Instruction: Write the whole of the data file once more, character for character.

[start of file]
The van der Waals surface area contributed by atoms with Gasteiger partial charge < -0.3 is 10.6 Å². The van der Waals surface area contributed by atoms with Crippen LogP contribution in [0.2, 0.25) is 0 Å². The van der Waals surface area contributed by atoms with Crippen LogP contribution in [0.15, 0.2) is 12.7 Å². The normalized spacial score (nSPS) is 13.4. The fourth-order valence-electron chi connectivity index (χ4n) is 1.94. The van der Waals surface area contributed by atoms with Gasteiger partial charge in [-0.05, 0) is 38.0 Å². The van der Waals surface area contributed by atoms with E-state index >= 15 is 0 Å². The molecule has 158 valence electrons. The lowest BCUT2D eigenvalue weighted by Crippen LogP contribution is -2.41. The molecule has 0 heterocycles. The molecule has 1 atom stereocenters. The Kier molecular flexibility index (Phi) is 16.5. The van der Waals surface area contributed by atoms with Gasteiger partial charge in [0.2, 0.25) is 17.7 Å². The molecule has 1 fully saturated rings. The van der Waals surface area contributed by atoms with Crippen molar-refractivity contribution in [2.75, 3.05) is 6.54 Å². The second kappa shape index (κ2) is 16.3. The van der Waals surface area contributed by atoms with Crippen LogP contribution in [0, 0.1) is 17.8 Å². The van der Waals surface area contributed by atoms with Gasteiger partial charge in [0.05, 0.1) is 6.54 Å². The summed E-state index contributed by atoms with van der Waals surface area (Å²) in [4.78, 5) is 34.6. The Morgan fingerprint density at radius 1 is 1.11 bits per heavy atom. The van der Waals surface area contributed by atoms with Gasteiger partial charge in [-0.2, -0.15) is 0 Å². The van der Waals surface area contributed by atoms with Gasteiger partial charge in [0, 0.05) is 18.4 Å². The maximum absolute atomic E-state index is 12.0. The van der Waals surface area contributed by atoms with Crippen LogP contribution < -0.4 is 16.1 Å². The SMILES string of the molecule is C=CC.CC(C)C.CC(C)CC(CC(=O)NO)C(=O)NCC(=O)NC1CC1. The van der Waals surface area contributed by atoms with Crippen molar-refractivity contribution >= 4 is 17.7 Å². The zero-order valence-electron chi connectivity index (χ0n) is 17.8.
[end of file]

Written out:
The van der Waals surface area contributed by atoms with Gasteiger partial charge < -0.3 is 10.6 Å². The van der Waals surface area contributed by atoms with Crippen LogP contribution in [0.2, 0.25) is 0 Å². The van der Waals surface area contributed by atoms with Crippen LogP contribution in [0.15, 0.2) is 12.7 Å². The normalized spacial score (nSPS) is 13.4. The fourth-order valence-electron chi connectivity index (χ4n) is 1.94. The van der Waals surface area contributed by atoms with Gasteiger partial charge in [-0.05, 0) is 38.0 Å². The van der Waals surface area contributed by atoms with E-state index >= 15 is 0 Å². The molecule has 158 valence electrons. The lowest BCUT2D eigenvalue weighted by Crippen LogP contribution is -2.41. The molecule has 0 heterocycles. The molecule has 1 atom stereocenters. The Kier molecular flexibility index (Phi) is 16.5. The van der Waals surface area contributed by atoms with Gasteiger partial charge in [0.2, 0.25) is 17.7 Å². The molecule has 1 fully saturated rings. The van der Waals surface area contributed by atoms with Crippen molar-refractivity contribution in [2.75, 3.05) is 6.54 Å². The second kappa shape index (κ2) is 16.3. The van der Waals surface area contributed by atoms with Crippen LogP contribution in [0, 0.1) is 17.8 Å². The van der Waals surface area contributed by atoms with Gasteiger partial charge in [0.05, 0.1) is 6.54 Å². The summed E-state index contributed by atoms with van der Waals surface area (Å²) in [4.78, 5) is 34.6. The Morgan fingerprint density at radius 1 is 1.11 bits per heavy atom. The van der Waals surface area contributed by atoms with Gasteiger partial charge in [-0.2, -0.15) is 0 Å². The van der Waals surface area contributed by atoms with Gasteiger partial charge in [0, 0.05) is 18.4 Å². The maximum absolute atomic E-state index is 12.0. The van der Waals surface area contributed by atoms with Crippen LogP contribution < -0.4 is 16.1 Å². The SMILES string of the molecule is C=CC.CC(C)C.CC(C)CC(CC(=O)NO)C(=O)NCC(=O)NC1CC1. The van der Waals surface area contributed by atoms with Crippen molar-refractivity contribution >= 4 is 17.7 Å². The zero-order valence-electron chi connectivity index (χ0n) is 17.8.